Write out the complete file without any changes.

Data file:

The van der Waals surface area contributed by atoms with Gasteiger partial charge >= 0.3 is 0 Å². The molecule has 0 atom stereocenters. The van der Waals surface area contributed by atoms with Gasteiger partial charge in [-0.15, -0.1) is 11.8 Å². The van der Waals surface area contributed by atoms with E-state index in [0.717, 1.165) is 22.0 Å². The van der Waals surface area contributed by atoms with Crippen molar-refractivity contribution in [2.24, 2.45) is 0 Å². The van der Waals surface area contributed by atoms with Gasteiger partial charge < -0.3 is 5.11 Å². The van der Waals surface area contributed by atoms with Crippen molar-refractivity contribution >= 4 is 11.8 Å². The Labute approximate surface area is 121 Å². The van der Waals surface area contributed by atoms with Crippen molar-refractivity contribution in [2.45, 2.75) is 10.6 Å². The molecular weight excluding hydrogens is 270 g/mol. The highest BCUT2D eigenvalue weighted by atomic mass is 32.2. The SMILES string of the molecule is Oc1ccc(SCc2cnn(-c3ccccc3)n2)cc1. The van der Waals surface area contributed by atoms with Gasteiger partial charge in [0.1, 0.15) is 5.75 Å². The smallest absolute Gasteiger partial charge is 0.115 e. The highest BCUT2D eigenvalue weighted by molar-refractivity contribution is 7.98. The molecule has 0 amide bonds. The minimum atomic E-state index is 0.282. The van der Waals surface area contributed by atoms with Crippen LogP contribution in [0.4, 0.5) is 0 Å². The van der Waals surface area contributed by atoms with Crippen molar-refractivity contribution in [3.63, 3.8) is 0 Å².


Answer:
The van der Waals surface area contributed by atoms with Gasteiger partial charge >= 0.3 is 0 Å². The molecule has 0 atom stereocenters. The van der Waals surface area contributed by atoms with Gasteiger partial charge in [-0.15, -0.1) is 11.8 Å². The van der Waals surface area contributed by atoms with E-state index in [0.717, 1.165) is 22.0 Å². The van der Waals surface area contributed by atoms with Crippen molar-refractivity contribution in [2.24, 2.45) is 0 Å². The van der Waals surface area contributed by atoms with Gasteiger partial charge < -0.3 is 5.11 Å². The van der Waals surface area contributed by atoms with Crippen molar-refractivity contribution >= 4 is 11.8 Å². The Labute approximate surface area is 121 Å². The van der Waals surface area contributed by atoms with Crippen molar-refractivity contribution in [2.45, 2.75) is 10.6 Å². The molecular weight excluding hydrogens is 270 g/mol. The highest BCUT2D eigenvalue weighted by atomic mass is 32.2. The SMILES string of the molecule is Oc1ccc(SCc2cnn(-c3ccccc3)n2)cc1. The van der Waals surface area contributed by atoms with Gasteiger partial charge in [0.1, 0.15) is 5.75 Å². The smallest absolute Gasteiger partial charge is 0.115 e. The highest BCUT2D eigenvalue weighted by molar-refractivity contribution is 7.98. The molecule has 0 amide bonds. The minimum atomic E-state index is 0.282. The van der Waals surface area contributed by atoms with Crippen LogP contribution in [0.4, 0.5) is 0 Å². The van der Waals surface area contributed by atoms with Crippen molar-refractivity contribution in [3.63, 3.8) is 0 Å².